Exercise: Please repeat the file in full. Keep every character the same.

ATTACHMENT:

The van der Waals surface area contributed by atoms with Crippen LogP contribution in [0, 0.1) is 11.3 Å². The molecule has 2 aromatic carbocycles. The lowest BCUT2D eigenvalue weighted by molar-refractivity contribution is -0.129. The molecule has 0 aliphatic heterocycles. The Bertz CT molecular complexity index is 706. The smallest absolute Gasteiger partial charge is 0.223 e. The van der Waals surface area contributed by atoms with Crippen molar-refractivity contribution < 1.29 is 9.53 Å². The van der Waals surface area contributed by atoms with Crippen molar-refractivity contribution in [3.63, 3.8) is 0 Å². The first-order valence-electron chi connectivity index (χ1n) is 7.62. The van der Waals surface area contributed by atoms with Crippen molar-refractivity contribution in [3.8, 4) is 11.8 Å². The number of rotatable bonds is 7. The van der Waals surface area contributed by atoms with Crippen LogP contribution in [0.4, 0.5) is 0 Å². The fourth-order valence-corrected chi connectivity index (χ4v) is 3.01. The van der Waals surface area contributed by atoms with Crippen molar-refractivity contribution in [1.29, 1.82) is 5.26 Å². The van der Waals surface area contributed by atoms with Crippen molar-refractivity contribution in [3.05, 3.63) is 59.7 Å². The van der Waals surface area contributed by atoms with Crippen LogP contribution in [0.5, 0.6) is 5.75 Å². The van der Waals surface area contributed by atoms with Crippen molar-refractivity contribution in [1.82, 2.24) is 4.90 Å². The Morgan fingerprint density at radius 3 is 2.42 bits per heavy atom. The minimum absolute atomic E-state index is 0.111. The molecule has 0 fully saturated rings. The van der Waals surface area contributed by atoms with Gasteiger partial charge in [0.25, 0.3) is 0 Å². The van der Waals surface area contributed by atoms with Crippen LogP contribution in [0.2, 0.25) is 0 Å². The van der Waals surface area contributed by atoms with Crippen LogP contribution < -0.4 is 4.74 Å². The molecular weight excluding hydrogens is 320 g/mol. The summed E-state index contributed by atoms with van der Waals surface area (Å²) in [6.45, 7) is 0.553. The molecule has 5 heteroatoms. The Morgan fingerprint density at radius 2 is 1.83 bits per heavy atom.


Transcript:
The van der Waals surface area contributed by atoms with Crippen LogP contribution in [0, 0.1) is 11.3 Å². The molecule has 2 aromatic carbocycles. The lowest BCUT2D eigenvalue weighted by molar-refractivity contribution is -0.129. The molecule has 0 aliphatic heterocycles. The Bertz CT molecular complexity index is 706. The smallest absolute Gasteiger partial charge is 0.223 e. The van der Waals surface area contributed by atoms with Crippen molar-refractivity contribution < 1.29 is 9.53 Å². The van der Waals surface area contributed by atoms with Crippen molar-refractivity contribution in [3.63, 3.8) is 0 Å². The first-order valence-electron chi connectivity index (χ1n) is 7.62. The van der Waals surface area contributed by atoms with Crippen molar-refractivity contribution in [3.8, 4) is 11.8 Å². The number of rotatable bonds is 7. The van der Waals surface area contributed by atoms with Crippen LogP contribution in [0.4, 0.5) is 0 Å². The fourth-order valence-corrected chi connectivity index (χ4v) is 3.01. The van der Waals surface area contributed by atoms with Crippen molar-refractivity contribution in [1.29, 1.82) is 5.26 Å². The van der Waals surface area contributed by atoms with Crippen molar-refractivity contribution in [3.05, 3.63) is 59.7 Å². The van der Waals surface area contributed by atoms with Crippen LogP contribution in [0.5, 0.6) is 5.75 Å². The van der Waals surface area contributed by atoms with Crippen molar-refractivity contribution in [1.82, 2.24) is 4.90 Å². The Morgan fingerprint density at radius 3 is 2.42 bits per heavy atom. The minimum absolute atomic E-state index is 0.111. The molecule has 0 fully saturated rings. The van der Waals surface area contributed by atoms with Gasteiger partial charge in [0.25, 0.3) is 0 Å². The van der Waals surface area contributed by atoms with Crippen LogP contribution in [0.2, 0.25) is 0 Å². The van der Waals surface area contributed by atoms with Crippen LogP contribution < -0.4 is 4.74 Å². The molecular weight excluding hydrogens is 320 g/mol. The summed E-state index contributed by atoms with van der Waals surface area (Å²) in [6.45, 7) is 0.553. The molecule has 5 heteroatoms. The Morgan fingerprint density at radius 2 is 1.83 bits per heavy atom.